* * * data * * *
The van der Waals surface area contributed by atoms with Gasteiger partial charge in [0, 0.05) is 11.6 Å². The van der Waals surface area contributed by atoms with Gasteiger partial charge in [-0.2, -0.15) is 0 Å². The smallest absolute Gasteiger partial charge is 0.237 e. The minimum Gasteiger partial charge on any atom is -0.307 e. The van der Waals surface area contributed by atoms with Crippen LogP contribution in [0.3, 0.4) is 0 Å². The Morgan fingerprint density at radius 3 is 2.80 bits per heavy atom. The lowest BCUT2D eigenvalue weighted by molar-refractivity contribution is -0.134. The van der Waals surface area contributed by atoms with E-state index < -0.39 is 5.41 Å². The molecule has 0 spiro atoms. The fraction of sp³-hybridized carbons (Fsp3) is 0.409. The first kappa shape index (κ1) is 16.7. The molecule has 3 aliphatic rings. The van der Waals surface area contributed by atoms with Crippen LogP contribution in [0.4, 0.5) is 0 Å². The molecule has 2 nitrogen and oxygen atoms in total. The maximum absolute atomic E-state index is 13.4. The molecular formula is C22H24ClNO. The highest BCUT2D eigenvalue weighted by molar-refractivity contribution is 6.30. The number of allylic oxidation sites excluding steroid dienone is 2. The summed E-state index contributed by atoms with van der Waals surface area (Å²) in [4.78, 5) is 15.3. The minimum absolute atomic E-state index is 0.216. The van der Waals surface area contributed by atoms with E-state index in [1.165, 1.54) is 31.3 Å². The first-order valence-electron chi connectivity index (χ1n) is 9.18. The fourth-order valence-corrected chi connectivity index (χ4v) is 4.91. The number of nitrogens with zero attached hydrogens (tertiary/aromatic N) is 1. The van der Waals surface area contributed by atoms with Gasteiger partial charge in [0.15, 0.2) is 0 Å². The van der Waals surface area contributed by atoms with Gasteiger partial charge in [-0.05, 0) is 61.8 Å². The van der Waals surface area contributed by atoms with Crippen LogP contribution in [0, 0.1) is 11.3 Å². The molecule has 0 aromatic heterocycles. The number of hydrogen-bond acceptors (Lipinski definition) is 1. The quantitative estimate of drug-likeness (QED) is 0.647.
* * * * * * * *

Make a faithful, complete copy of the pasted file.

The van der Waals surface area contributed by atoms with Gasteiger partial charge in [0, 0.05) is 11.6 Å². The van der Waals surface area contributed by atoms with Gasteiger partial charge in [-0.2, -0.15) is 0 Å². The smallest absolute Gasteiger partial charge is 0.237 e. The minimum Gasteiger partial charge on any atom is -0.307 e. The van der Waals surface area contributed by atoms with Crippen LogP contribution in [0.3, 0.4) is 0 Å². The Morgan fingerprint density at radius 3 is 2.80 bits per heavy atom. The lowest BCUT2D eigenvalue weighted by molar-refractivity contribution is -0.134. The van der Waals surface area contributed by atoms with E-state index < -0.39 is 5.41 Å². The molecule has 0 spiro atoms. The fraction of sp³-hybridized carbons (Fsp3) is 0.409. The first kappa shape index (κ1) is 16.7. The molecule has 3 aliphatic rings. The van der Waals surface area contributed by atoms with Crippen LogP contribution in [0.4, 0.5) is 0 Å². The molecule has 2 nitrogen and oxygen atoms in total. The maximum absolute atomic E-state index is 13.4. The molecular formula is C22H24ClNO. The highest BCUT2D eigenvalue weighted by molar-refractivity contribution is 6.30. The number of allylic oxidation sites excluding steroid dienone is 2. The summed E-state index contributed by atoms with van der Waals surface area (Å²) in [4.78, 5) is 15.3. The minimum absolute atomic E-state index is 0.216. The van der Waals surface area contributed by atoms with E-state index in [1.165, 1.54) is 31.3 Å². The first-order valence-electron chi connectivity index (χ1n) is 9.18. The fourth-order valence-corrected chi connectivity index (χ4v) is 4.91. The number of nitrogens with zero attached hydrogens (tertiary/aromatic N) is 1. The van der Waals surface area contributed by atoms with Gasteiger partial charge in [0.15, 0.2) is 0 Å². The van der Waals surface area contributed by atoms with Gasteiger partial charge in [-0.05, 0) is 61.8 Å². The van der Waals surface area contributed by atoms with Crippen LogP contribution in [0, 0.1) is 11.3 Å². The molecule has 0 aromatic heterocycles. The number of hydrogen-bond acceptors (Lipinski definition) is 1. The quantitative estimate of drug-likeness (QED) is 0.647.